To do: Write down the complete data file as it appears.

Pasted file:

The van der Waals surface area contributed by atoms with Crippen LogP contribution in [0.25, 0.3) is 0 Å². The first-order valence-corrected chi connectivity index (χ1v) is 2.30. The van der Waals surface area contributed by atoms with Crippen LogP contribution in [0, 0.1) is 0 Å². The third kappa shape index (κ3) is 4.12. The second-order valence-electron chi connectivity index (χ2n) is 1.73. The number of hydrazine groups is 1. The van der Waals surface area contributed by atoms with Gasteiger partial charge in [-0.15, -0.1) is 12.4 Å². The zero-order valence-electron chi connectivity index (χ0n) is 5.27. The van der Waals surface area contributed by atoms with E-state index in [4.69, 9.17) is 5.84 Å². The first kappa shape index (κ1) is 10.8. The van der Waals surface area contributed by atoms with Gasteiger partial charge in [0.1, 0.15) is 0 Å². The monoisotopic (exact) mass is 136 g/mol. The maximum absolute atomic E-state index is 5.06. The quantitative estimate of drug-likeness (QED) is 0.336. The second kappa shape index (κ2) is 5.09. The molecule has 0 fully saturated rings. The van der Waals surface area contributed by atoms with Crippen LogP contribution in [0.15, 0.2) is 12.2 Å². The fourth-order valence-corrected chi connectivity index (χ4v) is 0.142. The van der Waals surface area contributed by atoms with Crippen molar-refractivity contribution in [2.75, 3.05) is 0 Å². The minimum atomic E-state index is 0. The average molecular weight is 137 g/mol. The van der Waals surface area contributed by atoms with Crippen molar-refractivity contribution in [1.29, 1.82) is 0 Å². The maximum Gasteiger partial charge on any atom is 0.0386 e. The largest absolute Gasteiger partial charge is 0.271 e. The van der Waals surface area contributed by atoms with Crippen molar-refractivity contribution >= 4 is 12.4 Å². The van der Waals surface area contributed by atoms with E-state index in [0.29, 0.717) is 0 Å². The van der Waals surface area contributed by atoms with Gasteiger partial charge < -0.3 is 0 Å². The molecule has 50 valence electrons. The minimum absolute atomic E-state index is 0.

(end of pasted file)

The van der Waals surface area contributed by atoms with Crippen LogP contribution in [0.25, 0.3) is 0 Å². The first-order valence-corrected chi connectivity index (χ1v) is 2.30. The van der Waals surface area contributed by atoms with Crippen LogP contribution in [0, 0.1) is 0 Å². The third kappa shape index (κ3) is 4.12. The second-order valence-electron chi connectivity index (χ2n) is 1.73. The number of hydrazine groups is 1. The van der Waals surface area contributed by atoms with Gasteiger partial charge in [-0.15, -0.1) is 12.4 Å². The zero-order valence-electron chi connectivity index (χ0n) is 5.27. The van der Waals surface area contributed by atoms with E-state index in [4.69, 9.17) is 5.84 Å². The first kappa shape index (κ1) is 10.8. The van der Waals surface area contributed by atoms with Gasteiger partial charge in [0.1, 0.15) is 0 Å². The monoisotopic (exact) mass is 136 g/mol. The maximum absolute atomic E-state index is 5.06. The quantitative estimate of drug-likeness (QED) is 0.336. The second kappa shape index (κ2) is 5.09. The molecule has 0 fully saturated rings. The van der Waals surface area contributed by atoms with Crippen LogP contribution in [0.15, 0.2) is 12.2 Å². The fourth-order valence-corrected chi connectivity index (χ4v) is 0.142. The van der Waals surface area contributed by atoms with Crippen molar-refractivity contribution in [2.75, 3.05) is 0 Å². The minimum atomic E-state index is 0. The average molecular weight is 137 g/mol. The van der Waals surface area contributed by atoms with Crippen molar-refractivity contribution in [1.29, 1.82) is 0 Å². The maximum Gasteiger partial charge on any atom is 0.0386 e. The largest absolute Gasteiger partial charge is 0.271 e. The van der Waals surface area contributed by atoms with Crippen molar-refractivity contribution >= 4 is 12.4 Å². The van der Waals surface area contributed by atoms with E-state index in [0.29, 0.717) is 0 Å². The van der Waals surface area contributed by atoms with Gasteiger partial charge < -0.3 is 0 Å². The molecule has 50 valence electrons. The minimum absolute atomic E-state index is 0.